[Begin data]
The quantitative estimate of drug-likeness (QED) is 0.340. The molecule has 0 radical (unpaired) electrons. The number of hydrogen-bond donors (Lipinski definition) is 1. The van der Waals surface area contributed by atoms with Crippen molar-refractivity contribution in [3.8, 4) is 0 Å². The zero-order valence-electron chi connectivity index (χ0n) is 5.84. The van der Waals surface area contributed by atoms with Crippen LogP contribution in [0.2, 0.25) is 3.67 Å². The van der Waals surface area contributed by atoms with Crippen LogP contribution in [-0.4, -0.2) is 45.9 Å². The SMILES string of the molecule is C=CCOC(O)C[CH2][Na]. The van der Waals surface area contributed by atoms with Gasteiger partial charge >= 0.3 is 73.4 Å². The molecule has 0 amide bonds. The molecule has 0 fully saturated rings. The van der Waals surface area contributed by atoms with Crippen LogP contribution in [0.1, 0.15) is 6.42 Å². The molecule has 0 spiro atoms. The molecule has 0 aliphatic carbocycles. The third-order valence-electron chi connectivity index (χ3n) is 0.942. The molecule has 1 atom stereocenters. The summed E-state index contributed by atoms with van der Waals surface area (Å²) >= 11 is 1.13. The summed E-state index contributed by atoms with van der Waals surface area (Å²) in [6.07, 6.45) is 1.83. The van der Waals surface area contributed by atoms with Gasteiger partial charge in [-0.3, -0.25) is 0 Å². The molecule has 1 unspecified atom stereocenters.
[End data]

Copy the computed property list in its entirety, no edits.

The quantitative estimate of drug-likeness (QED) is 0.340. The molecule has 0 radical (unpaired) electrons. The number of hydrogen-bond donors (Lipinski definition) is 1. The van der Waals surface area contributed by atoms with Crippen molar-refractivity contribution in [3.8, 4) is 0 Å². The zero-order valence-electron chi connectivity index (χ0n) is 5.84. The van der Waals surface area contributed by atoms with Crippen LogP contribution in [0.2, 0.25) is 3.67 Å². The van der Waals surface area contributed by atoms with Crippen LogP contribution in [-0.4, -0.2) is 45.9 Å². The SMILES string of the molecule is C=CCOC(O)C[CH2][Na]. The van der Waals surface area contributed by atoms with Gasteiger partial charge >= 0.3 is 73.4 Å². The molecule has 0 amide bonds. The molecule has 0 fully saturated rings. The van der Waals surface area contributed by atoms with Crippen LogP contribution in [0.1, 0.15) is 6.42 Å². The molecule has 0 spiro atoms. The molecule has 0 aliphatic carbocycles. The third-order valence-electron chi connectivity index (χ3n) is 0.942. The molecule has 1 atom stereocenters. The summed E-state index contributed by atoms with van der Waals surface area (Å²) >= 11 is 1.13. The summed E-state index contributed by atoms with van der Waals surface area (Å²) in [6.07, 6.45) is 1.83. The van der Waals surface area contributed by atoms with Gasteiger partial charge in [-0.3, -0.25) is 0 Å². The molecule has 1 unspecified atom stereocenters.